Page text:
Polling data from 2018 leading up to the 2019 General Election. The final results of the 2019 General Election were Conservatives: 43.5%, Labour 32.2%, LibDem: 11.5%, Green: 2.7%, Brexit Party: 2%

Sanity had disappeared in Labour long before. Just as malice had festered in the Liberal Democrats. Leading many Labour social media accounts to propagate more misinformation about why they lost. Disinforming thousands and tens of thousands of followers all at once. A practise that still occurs to this day.

The strategic failures were numerous! Too many believed in some magic of crowd wisdom and very view believed in data or statistics. Certainly not something Raluca could ever be accused of. Leaving a general failure to appreciate Leave campaigns’ ability to stay subservient to data driven strategies. Dominic Cummings was clearly driving a solid strategic army that bulldozed its way through the electorate and simply refused to respond.

I remember as clear as yesterday. In early 2018, I made the observation we never developed an anti-Cummings. There was nobody doing the work of Dominic Cummings on our side. Each time I brought it up, people cited some of the big YouTube names or lawyers who were doing extremely good work in both communicating and fighting case on statutory flanks. While essential, they were not strategists. Indeed many of them actively promoted the action that lost us the European elections. It is a different skillset and it dawned on me early that our side didn’t even know what strategy was!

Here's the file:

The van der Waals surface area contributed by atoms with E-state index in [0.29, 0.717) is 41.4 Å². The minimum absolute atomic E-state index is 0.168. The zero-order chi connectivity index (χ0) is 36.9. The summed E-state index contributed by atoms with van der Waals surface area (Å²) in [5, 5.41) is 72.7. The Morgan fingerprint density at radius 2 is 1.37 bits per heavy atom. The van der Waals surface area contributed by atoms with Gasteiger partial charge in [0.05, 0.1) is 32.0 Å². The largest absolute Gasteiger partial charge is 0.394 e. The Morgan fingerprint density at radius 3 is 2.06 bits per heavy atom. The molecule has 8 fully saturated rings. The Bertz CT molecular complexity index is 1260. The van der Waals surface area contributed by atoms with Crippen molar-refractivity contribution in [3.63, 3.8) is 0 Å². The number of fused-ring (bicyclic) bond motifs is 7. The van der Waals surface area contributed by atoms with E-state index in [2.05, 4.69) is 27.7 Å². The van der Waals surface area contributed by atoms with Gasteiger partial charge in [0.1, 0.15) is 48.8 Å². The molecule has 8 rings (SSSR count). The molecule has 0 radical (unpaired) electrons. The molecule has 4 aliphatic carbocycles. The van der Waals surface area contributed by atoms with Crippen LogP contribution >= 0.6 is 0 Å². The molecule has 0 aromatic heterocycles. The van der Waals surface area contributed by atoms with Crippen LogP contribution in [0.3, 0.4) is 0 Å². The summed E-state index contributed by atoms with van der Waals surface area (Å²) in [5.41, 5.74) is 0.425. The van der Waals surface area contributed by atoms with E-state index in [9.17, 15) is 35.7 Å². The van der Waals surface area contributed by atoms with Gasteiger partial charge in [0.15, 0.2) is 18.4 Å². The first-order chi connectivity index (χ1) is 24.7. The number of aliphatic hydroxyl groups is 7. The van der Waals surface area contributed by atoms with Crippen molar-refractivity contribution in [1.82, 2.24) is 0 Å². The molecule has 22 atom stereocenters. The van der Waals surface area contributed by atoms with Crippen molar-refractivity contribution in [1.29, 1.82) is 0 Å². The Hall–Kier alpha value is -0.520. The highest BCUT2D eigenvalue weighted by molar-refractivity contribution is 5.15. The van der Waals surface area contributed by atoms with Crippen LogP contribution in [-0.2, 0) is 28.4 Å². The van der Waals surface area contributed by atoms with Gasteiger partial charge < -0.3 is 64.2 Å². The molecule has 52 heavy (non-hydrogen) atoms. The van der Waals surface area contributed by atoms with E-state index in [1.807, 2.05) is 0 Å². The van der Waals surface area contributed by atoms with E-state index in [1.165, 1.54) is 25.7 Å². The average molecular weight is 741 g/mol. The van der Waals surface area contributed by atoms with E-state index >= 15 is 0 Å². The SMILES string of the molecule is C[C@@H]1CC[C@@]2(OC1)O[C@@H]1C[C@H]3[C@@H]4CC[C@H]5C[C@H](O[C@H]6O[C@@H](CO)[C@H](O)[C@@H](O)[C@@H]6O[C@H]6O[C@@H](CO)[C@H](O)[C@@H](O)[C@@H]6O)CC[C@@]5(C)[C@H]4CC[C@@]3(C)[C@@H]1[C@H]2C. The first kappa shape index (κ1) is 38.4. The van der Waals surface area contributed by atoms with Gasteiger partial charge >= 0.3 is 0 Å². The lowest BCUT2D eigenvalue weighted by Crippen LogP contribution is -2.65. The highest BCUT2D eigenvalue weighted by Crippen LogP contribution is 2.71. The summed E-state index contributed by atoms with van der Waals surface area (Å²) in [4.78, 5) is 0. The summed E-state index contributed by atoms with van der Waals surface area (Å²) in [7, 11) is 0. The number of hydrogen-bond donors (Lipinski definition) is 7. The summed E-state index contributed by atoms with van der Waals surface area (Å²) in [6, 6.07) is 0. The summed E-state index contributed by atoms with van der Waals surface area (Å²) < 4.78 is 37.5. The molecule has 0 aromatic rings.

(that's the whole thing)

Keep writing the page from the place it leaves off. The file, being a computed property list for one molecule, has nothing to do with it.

Statistics, data science, mathematics and strategy are fundamentally different subjects to law, medicine and grass roots street stalls. Yet, many capable lawyers, medics, economists and grass roots activists entered that arena with the innocence and naivety of five year olds. Cummings’ strategic prowess ate them up and spat them out. Like a vampire that needs to affect other vampires, it chipped away chunks from the correct direction and our voter base through the misinforming of political activists who followed. Some fellow campaigner had followers in the millions! Leading a slow but significant drift away from a sensible strategy, before the step change the European elections brought. With it, went our ability to fight the Leave campaign. A mistake which would ultimately prove fatal.